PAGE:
In my film coverage, I’m often vocal as it relates to my feelings on the unending stream of reboots, rehashes, and sequels we’re currently seeing across our screens. Some nights, on the major TV networks, it’s like we’ve gone “Back to the Future.” Well, back to the 1980s, to be exact. When NBC announced they planned to reboot Night Court, my nostalgia feels went into overdrive. Night Court is my childhood. Well, with the new Night Court set to air this week, I wanted to sit down and talk about the original. Context never hurts, right?
Night Court debuted on NBC in 1984 and followed the goings on at a “Night Court” in Manhattan. The action revolved around the wide-eyed and optimistic Judge Harry T. Stone (Harry Anderson) and the zany crew of employees surrounding him. These range from the lascivious District Attorney Dan Fielding (John Larroquette), Bull (Richard Moll), the childlike bailiff, Christine (Markie Post), the idealistic public defender, and Roz (Marsha Warfield), the no-nonsense bailiff whose mother watched one too many classic films.
Like so many ensemble comedies, this zany cast of characters carries Night Court‘s success on their shoulders. Admittedly, it took them a little time to find the right blend. Markie Post joined the cast at the beginning of season 3 after the departure of Ellen Foley. Meanwhile, Warfield joined the team in season 4, stepping into Florence Halop and legendary comedy writer Selma Diamond‘s formidable shoes. The women played bailiffs Selma and Flo during the early years of the show. They cut memorable figures in the early seasons before both passed away.
I would, of course, be shirking my duty if I didn’t mention John Larroquette. For those who remember the end of the 20th century, Larroquette was a mainstay on television screens for the better part of twenty years. The man is a TV legend. Ultimately, while I have memories of Night Court (I was aware of the show but very young), I have very definite recollections of watching The John Larroquette Show. The situation comedy ran on NBC between 1993 and 1996. The actor goes on to play regular roles in shows like The 10th Kingdom and Boston Legal.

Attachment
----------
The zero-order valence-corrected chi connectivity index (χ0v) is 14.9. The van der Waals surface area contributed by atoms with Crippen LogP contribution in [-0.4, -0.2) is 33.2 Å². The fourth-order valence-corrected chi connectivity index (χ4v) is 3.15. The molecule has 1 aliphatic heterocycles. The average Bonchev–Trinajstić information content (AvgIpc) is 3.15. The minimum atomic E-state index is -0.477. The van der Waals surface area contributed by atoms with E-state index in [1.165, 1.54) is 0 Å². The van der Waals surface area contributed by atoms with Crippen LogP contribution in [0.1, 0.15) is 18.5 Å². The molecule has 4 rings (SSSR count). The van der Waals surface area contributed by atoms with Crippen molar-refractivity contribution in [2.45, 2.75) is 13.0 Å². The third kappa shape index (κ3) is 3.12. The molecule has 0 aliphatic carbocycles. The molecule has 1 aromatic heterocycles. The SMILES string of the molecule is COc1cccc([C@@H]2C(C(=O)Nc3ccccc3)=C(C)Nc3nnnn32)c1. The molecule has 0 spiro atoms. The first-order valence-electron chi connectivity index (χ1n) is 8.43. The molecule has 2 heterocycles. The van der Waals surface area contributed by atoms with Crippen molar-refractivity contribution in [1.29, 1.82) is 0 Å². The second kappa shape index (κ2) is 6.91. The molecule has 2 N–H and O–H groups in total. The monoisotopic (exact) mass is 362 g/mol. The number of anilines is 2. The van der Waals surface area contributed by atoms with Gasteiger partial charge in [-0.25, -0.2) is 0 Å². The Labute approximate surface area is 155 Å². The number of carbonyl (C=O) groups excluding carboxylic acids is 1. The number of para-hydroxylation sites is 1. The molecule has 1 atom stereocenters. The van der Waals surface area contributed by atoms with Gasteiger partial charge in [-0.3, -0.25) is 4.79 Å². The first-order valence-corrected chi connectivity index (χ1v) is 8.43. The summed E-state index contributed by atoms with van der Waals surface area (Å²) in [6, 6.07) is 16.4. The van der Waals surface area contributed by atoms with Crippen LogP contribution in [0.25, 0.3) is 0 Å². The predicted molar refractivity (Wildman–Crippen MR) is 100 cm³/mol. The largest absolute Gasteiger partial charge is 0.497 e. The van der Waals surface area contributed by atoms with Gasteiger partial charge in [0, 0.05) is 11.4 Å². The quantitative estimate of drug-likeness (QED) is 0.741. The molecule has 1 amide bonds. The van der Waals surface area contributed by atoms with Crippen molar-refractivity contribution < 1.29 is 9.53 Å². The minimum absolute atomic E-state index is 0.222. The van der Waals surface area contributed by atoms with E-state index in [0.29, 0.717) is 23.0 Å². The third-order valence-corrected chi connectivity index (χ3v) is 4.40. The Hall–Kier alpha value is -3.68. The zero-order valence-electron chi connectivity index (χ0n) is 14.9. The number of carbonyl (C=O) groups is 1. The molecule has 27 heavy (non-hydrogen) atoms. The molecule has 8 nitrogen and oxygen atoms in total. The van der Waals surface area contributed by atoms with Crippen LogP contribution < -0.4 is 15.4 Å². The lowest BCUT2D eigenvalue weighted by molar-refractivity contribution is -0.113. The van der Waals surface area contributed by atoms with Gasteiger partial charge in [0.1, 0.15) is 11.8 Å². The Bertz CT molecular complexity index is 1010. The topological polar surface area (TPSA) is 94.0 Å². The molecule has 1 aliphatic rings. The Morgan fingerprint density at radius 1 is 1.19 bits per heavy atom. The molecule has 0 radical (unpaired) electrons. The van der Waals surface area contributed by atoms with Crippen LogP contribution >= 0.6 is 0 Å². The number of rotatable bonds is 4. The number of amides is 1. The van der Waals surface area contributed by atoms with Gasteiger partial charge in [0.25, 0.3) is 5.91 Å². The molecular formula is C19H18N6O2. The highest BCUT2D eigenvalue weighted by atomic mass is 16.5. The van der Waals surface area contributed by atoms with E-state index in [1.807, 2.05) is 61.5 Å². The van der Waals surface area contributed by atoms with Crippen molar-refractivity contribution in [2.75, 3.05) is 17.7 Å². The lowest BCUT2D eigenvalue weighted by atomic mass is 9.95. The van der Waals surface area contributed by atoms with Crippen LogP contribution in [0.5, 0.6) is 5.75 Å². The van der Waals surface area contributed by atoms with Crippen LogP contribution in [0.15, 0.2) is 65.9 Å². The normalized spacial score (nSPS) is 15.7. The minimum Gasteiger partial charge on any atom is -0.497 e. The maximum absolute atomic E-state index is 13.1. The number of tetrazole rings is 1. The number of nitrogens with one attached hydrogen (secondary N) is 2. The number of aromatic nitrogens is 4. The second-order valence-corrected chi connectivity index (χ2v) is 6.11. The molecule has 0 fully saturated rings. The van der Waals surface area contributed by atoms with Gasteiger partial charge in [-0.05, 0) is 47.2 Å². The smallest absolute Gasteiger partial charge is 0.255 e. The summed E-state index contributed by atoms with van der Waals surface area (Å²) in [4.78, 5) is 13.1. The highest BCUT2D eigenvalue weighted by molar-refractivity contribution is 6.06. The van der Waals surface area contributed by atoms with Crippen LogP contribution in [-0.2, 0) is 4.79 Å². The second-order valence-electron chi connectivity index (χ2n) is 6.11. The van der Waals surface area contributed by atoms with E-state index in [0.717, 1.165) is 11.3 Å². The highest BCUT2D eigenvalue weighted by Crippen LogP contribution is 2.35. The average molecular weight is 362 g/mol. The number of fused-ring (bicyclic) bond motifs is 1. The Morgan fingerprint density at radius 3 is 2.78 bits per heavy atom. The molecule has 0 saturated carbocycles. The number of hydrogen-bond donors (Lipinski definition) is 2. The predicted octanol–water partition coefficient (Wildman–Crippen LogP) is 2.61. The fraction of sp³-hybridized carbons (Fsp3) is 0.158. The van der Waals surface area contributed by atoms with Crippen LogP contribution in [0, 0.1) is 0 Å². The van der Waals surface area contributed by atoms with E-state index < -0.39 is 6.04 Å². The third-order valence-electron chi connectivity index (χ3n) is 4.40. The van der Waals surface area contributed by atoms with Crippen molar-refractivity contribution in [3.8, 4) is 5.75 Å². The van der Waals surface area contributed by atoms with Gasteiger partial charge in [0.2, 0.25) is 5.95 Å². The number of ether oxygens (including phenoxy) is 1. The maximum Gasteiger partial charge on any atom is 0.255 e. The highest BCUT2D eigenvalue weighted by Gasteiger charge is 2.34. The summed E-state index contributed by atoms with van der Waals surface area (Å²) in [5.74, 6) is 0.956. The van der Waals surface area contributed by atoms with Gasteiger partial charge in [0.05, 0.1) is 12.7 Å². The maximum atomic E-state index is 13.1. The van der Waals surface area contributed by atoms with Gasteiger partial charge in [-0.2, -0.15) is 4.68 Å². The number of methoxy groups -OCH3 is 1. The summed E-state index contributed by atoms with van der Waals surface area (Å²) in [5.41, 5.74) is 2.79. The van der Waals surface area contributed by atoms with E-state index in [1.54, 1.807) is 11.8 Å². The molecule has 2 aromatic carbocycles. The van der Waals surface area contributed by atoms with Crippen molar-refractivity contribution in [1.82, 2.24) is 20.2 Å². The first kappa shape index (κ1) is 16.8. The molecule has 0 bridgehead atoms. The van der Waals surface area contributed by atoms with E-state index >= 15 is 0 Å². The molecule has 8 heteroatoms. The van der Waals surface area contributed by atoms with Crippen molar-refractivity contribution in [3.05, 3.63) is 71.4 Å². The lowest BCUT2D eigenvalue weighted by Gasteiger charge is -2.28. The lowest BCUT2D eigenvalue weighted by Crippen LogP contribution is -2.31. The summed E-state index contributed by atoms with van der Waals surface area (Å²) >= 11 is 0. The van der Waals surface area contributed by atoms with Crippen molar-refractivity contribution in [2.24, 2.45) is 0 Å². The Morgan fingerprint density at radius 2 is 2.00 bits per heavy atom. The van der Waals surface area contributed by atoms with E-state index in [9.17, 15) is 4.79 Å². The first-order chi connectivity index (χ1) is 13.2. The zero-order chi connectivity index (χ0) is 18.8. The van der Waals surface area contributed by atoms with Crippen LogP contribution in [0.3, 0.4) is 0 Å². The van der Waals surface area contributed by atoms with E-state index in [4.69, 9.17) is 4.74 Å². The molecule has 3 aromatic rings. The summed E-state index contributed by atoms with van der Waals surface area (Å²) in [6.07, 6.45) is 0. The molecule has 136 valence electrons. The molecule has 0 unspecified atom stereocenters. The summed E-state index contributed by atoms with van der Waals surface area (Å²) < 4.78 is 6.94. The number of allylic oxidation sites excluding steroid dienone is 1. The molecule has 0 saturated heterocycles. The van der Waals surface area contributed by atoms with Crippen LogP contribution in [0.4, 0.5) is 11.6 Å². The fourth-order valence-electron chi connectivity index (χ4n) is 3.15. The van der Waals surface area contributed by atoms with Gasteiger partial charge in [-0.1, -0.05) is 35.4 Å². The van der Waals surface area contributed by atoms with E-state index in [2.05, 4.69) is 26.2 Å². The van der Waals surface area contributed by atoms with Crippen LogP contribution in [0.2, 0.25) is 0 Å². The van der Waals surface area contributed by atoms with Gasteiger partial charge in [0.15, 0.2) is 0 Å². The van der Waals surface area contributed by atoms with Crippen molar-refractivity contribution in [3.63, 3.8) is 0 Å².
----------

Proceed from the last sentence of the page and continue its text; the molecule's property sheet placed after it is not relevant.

As Dan Fielding, Larroquette is one of only a handful of cast members who stayed with Night Court throughout its entire run. In fact, he is also the only original cast member set to return as a regular in NBC’s upcoming legacy sequel.
Ultimately, it makes sense. Larroquette was a critical and awards darling during his tenure on the show. During a decade where you couldn’t throw a rock without hitting amazing supporting actors in shows like Cheers and Newhart, Larroquette took home the Emmy Award for Best Supporting Actor in a Comedy Series every year between 1985 and 1988.
His streak could have potentially continued, but he reportedly asked to be removed from consideration after his 1988 win. For everyone keeping track, Larroquette won that year against a dynamic group of nominees, including Kelsey Grammer, Woody Harrelson, George Wendt, and Peter Scolari. So, Cheers and Newhart!